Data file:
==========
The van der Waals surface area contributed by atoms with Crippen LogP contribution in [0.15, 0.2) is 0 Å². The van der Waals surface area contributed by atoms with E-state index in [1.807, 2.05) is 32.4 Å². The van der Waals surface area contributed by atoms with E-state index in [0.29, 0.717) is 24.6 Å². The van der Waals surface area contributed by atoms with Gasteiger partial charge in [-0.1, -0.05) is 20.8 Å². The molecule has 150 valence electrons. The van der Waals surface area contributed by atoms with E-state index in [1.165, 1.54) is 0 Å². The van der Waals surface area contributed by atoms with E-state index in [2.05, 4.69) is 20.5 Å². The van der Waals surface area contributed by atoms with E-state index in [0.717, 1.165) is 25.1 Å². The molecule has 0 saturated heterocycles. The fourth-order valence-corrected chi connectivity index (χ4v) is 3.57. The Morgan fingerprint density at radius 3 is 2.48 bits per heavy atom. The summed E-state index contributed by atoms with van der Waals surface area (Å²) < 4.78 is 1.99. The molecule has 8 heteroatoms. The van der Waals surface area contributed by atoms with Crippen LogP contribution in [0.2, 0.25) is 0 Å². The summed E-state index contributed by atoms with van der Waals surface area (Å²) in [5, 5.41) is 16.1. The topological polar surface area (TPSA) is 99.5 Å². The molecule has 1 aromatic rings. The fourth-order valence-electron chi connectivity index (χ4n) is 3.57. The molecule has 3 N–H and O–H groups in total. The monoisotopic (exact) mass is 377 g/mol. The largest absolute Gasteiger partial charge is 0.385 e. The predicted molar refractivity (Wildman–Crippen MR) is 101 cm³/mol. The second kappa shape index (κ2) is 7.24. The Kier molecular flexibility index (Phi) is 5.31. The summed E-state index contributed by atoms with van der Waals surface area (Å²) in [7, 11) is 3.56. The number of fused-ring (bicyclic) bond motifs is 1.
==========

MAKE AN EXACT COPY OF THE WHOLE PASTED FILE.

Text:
The van der Waals surface area contributed by atoms with Crippen LogP contribution in [0.15, 0.2) is 0 Å². The van der Waals surface area contributed by atoms with E-state index in [1.807, 2.05) is 32.4 Å². The van der Waals surface area contributed by atoms with E-state index in [0.29, 0.717) is 24.6 Å². The van der Waals surface area contributed by atoms with Gasteiger partial charge in [-0.1, -0.05) is 20.8 Å². The molecule has 150 valence electrons. The van der Waals surface area contributed by atoms with E-state index in [1.165, 1.54) is 0 Å². The van der Waals surface area contributed by atoms with E-state index in [2.05, 4.69) is 20.5 Å². The van der Waals surface area contributed by atoms with E-state index in [0.717, 1.165) is 25.1 Å². The molecule has 0 saturated heterocycles. The fourth-order valence-corrected chi connectivity index (χ4v) is 3.57. The Morgan fingerprint density at radius 3 is 2.48 bits per heavy atom. The summed E-state index contributed by atoms with van der Waals surface area (Å²) < 4.78 is 1.99. The molecule has 8 heteroatoms. The van der Waals surface area contributed by atoms with Crippen LogP contribution in [0.2, 0.25) is 0 Å². The summed E-state index contributed by atoms with van der Waals surface area (Å²) in [5, 5.41) is 16.1. The topological polar surface area (TPSA) is 99.5 Å². The molecule has 1 aromatic rings. The fourth-order valence-electron chi connectivity index (χ4n) is 3.57. The molecule has 3 N–H and O–H groups in total. The monoisotopic (exact) mass is 377 g/mol. The largest absolute Gasteiger partial charge is 0.385 e. The predicted molar refractivity (Wildman–Crippen MR) is 101 cm³/mol. The second kappa shape index (κ2) is 7.24. The Kier molecular flexibility index (Phi) is 5.31. The summed E-state index contributed by atoms with van der Waals surface area (Å²) in [7, 11) is 3.56. The number of fused-ring (bicyclic) bond motifs is 1.